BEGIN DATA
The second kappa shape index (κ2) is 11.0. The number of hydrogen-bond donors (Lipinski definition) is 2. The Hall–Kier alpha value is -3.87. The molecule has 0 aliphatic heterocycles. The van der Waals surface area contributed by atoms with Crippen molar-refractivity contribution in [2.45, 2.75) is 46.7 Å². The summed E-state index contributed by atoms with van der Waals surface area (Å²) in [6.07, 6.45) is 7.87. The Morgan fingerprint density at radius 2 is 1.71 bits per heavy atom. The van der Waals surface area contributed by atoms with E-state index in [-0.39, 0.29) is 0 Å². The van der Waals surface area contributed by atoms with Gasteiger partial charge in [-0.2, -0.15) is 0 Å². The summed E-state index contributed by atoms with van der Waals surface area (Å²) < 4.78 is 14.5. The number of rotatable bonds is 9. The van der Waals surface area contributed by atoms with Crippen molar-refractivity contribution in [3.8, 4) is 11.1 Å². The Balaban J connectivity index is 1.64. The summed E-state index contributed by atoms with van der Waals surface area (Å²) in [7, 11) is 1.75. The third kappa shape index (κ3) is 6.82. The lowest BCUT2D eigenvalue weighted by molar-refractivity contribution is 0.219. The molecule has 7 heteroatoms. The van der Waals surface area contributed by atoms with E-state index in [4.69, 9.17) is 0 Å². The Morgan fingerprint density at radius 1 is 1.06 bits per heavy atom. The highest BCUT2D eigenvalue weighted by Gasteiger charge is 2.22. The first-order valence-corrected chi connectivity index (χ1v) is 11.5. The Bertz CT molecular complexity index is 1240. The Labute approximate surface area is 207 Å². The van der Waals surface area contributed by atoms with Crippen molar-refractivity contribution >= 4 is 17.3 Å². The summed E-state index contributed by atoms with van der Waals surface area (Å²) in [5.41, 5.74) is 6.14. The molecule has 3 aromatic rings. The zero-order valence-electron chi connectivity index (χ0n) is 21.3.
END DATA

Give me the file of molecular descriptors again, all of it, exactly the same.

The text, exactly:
The second kappa shape index (κ2) is 11.0. The number of hydrogen-bond donors (Lipinski definition) is 2. The Hall–Kier alpha value is -3.87. The molecule has 0 aliphatic heterocycles. The van der Waals surface area contributed by atoms with Crippen molar-refractivity contribution in [2.45, 2.75) is 46.7 Å². The summed E-state index contributed by atoms with van der Waals surface area (Å²) in [6.07, 6.45) is 7.87. The Morgan fingerprint density at radius 2 is 1.71 bits per heavy atom. The van der Waals surface area contributed by atoms with E-state index in [-0.39, 0.29) is 0 Å². The van der Waals surface area contributed by atoms with Gasteiger partial charge in [-0.2, -0.15) is 0 Å². The summed E-state index contributed by atoms with van der Waals surface area (Å²) < 4.78 is 14.5. The number of rotatable bonds is 9. The van der Waals surface area contributed by atoms with Crippen molar-refractivity contribution in [3.8, 4) is 11.1 Å². The Balaban J connectivity index is 1.64. The summed E-state index contributed by atoms with van der Waals surface area (Å²) in [7, 11) is 1.75. The third kappa shape index (κ3) is 6.82. The lowest BCUT2D eigenvalue weighted by molar-refractivity contribution is 0.219. The molecule has 7 heteroatoms. The van der Waals surface area contributed by atoms with E-state index in [4.69, 9.17) is 0 Å². The Morgan fingerprint density at radius 1 is 1.06 bits per heavy atom. The highest BCUT2D eigenvalue weighted by Gasteiger charge is 2.22. The first-order valence-corrected chi connectivity index (χ1v) is 11.5. The Bertz CT molecular complexity index is 1240. The Labute approximate surface area is 207 Å². The van der Waals surface area contributed by atoms with Crippen molar-refractivity contribution >= 4 is 17.3 Å². The summed E-state index contributed by atoms with van der Waals surface area (Å²) in [5.41, 5.74) is 6.14. The molecule has 3 aromatic rings. The zero-order valence-electron chi connectivity index (χ0n) is 21.3.